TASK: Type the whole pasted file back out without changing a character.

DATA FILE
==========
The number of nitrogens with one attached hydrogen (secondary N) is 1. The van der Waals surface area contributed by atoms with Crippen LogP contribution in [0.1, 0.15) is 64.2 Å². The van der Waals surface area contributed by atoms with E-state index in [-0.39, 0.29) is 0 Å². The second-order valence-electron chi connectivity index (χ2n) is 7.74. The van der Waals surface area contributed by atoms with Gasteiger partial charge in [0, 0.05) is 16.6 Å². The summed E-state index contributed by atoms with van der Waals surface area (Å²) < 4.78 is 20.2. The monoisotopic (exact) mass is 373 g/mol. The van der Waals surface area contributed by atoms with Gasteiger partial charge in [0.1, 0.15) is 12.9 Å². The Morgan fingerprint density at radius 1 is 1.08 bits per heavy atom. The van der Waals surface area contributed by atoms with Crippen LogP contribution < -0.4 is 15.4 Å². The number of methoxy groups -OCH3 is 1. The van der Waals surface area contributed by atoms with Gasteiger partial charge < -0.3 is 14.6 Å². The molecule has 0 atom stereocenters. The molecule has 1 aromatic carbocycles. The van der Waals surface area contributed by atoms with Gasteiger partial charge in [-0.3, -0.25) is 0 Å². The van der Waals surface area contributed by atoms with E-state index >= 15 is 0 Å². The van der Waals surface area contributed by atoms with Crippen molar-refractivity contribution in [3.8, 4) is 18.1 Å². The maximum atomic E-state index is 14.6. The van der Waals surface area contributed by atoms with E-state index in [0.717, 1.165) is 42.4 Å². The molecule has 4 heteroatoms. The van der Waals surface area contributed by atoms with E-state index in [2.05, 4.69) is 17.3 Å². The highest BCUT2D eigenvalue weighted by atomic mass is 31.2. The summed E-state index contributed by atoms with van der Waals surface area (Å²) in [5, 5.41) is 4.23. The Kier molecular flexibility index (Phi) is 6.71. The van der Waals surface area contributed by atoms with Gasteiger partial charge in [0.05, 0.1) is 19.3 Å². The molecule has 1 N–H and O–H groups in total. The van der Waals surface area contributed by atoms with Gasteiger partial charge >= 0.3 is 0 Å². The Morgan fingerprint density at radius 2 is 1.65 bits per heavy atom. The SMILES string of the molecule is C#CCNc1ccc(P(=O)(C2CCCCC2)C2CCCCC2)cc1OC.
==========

The number of nitrogens with one attached hydrogen (secondary N) is 1. The van der Waals surface area contributed by atoms with Crippen LogP contribution in [0.1, 0.15) is 64.2 Å². The van der Waals surface area contributed by atoms with E-state index in [-0.39, 0.29) is 0 Å². The second-order valence-electron chi connectivity index (χ2n) is 7.74. The van der Waals surface area contributed by atoms with Gasteiger partial charge in [0, 0.05) is 16.6 Å². The summed E-state index contributed by atoms with van der Waals surface area (Å²) < 4.78 is 20.2. The monoisotopic (exact) mass is 373 g/mol. The van der Waals surface area contributed by atoms with Gasteiger partial charge in [0.1, 0.15) is 12.9 Å². The Morgan fingerprint density at radius 1 is 1.08 bits per heavy atom. The van der Waals surface area contributed by atoms with Crippen LogP contribution < -0.4 is 15.4 Å². The number of methoxy groups -OCH3 is 1. The van der Waals surface area contributed by atoms with Gasteiger partial charge < -0.3 is 14.6 Å². The molecule has 0 atom stereocenters. The molecule has 1 aromatic carbocycles. The van der Waals surface area contributed by atoms with Gasteiger partial charge in [-0.3, -0.25) is 0 Å². The van der Waals surface area contributed by atoms with E-state index >= 15 is 0 Å². The van der Waals surface area contributed by atoms with Crippen molar-refractivity contribution in [3.8, 4) is 18.1 Å². The maximum atomic E-state index is 14.6. The van der Waals surface area contributed by atoms with E-state index in [0.717, 1.165) is 42.4 Å². The molecule has 4 heteroatoms. The van der Waals surface area contributed by atoms with E-state index in [2.05, 4.69) is 17.3 Å². The highest BCUT2D eigenvalue weighted by atomic mass is 31.2. The summed E-state index contributed by atoms with van der Waals surface area (Å²) in [5, 5.41) is 4.23. The Kier molecular flexibility index (Phi) is 6.71. The van der Waals surface area contributed by atoms with Gasteiger partial charge in [0.05, 0.1) is 19.3 Å². The molecule has 1 N–H and O–H groups in total. The van der Waals surface area contributed by atoms with Gasteiger partial charge >= 0.3 is 0 Å². The Morgan fingerprint density at radius 2 is 1.65 bits per heavy atom. The SMILES string of the molecule is C#CCNc1ccc(P(=O)(C2CCCCC2)C2CCCCC2)cc1OC.